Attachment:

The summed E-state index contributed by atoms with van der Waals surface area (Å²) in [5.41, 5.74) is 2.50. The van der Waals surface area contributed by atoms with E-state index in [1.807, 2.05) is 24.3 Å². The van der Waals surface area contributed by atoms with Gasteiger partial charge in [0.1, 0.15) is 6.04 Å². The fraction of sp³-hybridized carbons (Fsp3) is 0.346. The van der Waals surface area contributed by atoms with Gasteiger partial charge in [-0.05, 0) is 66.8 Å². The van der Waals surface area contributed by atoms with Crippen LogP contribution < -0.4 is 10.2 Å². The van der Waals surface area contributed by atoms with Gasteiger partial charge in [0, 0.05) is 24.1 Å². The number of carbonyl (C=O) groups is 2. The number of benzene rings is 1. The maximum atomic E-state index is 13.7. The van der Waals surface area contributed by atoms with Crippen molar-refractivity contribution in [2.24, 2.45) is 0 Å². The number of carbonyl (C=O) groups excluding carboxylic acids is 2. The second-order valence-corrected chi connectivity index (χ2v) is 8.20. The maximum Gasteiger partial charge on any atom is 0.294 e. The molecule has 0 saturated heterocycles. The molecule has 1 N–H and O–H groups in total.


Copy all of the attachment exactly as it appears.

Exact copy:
The summed E-state index contributed by atoms with van der Waals surface area (Å²) in [5.41, 5.74) is 2.50. The van der Waals surface area contributed by atoms with E-state index in [1.807, 2.05) is 24.3 Å². The van der Waals surface area contributed by atoms with Gasteiger partial charge in [0.1, 0.15) is 6.04 Å². The fraction of sp³-hybridized carbons (Fsp3) is 0.346. The van der Waals surface area contributed by atoms with Gasteiger partial charge in [-0.05, 0) is 66.8 Å². The van der Waals surface area contributed by atoms with Crippen LogP contribution < -0.4 is 10.2 Å². The van der Waals surface area contributed by atoms with Gasteiger partial charge in [0, 0.05) is 24.1 Å². The number of carbonyl (C=O) groups is 2. The number of benzene rings is 1. The maximum atomic E-state index is 13.7. The van der Waals surface area contributed by atoms with Crippen molar-refractivity contribution in [2.24, 2.45) is 0 Å². The number of carbonyl (C=O) groups excluding carboxylic acids is 2. The second-order valence-corrected chi connectivity index (χ2v) is 8.20. The maximum Gasteiger partial charge on any atom is 0.294 e. The molecule has 0 saturated heterocycles. The molecule has 1 N–H and O–H groups in total.